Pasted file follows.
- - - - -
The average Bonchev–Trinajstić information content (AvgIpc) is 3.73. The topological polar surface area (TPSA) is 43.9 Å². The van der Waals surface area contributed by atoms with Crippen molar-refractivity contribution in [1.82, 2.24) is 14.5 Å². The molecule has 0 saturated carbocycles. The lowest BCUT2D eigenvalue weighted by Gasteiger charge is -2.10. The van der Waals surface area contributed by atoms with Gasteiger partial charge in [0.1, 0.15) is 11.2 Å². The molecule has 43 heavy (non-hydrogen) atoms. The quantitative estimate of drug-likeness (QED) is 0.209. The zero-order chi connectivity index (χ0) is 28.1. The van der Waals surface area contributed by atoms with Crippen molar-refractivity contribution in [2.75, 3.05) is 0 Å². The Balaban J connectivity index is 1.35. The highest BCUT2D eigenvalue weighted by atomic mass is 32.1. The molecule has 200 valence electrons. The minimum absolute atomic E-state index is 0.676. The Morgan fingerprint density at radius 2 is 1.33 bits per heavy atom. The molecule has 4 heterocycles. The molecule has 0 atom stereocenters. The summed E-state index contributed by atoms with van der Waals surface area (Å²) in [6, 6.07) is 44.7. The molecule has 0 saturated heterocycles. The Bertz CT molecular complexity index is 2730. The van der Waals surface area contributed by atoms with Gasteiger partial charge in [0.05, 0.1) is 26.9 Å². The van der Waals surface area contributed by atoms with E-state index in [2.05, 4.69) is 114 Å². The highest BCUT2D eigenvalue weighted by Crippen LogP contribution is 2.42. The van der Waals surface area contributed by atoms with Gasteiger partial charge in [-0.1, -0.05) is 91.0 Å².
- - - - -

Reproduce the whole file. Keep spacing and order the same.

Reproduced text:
The average Bonchev–Trinajstić information content (AvgIpc) is 3.73. The topological polar surface area (TPSA) is 43.9 Å². The van der Waals surface area contributed by atoms with Crippen molar-refractivity contribution in [1.82, 2.24) is 14.5 Å². The molecule has 0 saturated carbocycles. The lowest BCUT2D eigenvalue weighted by Gasteiger charge is -2.10. The van der Waals surface area contributed by atoms with Gasteiger partial charge in [0.1, 0.15) is 11.2 Å². The molecule has 43 heavy (non-hydrogen) atoms. The quantitative estimate of drug-likeness (QED) is 0.209. The zero-order chi connectivity index (χ0) is 28.1. The van der Waals surface area contributed by atoms with Crippen molar-refractivity contribution in [2.75, 3.05) is 0 Å². The Balaban J connectivity index is 1.35. The highest BCUT2D eigenvalue weighted by atomic mass is 32.1. The molecule has 200 valence electrons. The minimum absolute atomic E-state index is 0.676. The Morgan fingerprint density at radius 2 is 1.33 bits per heavy atom. The molecule has 4 heterocycles. The molecule has 0 atom stereocenters. The summed E-state index contributed by atoms with van der Waals surface area (Å²) in [6, 6.07) is 44.7. The molecule has 0 saturated heterocycles. The Bertz CT molecular complexity index is 2730. The van der Waals surface area contributed by atoms with Gasteiger partial charge in [0.05, 0.1) is 26.9 Å². The van der Waals surface area contributed by atoms with E-state index in [2.05, 4.69) is 114 Å². The highest BCUT2D eigenvalue weighted by Crippen LogP contribution is 2.42. The van der Waals surface area contributed by atoms with Gasteiger partial charge in [-0.1, -0.05) is 91.0 Å².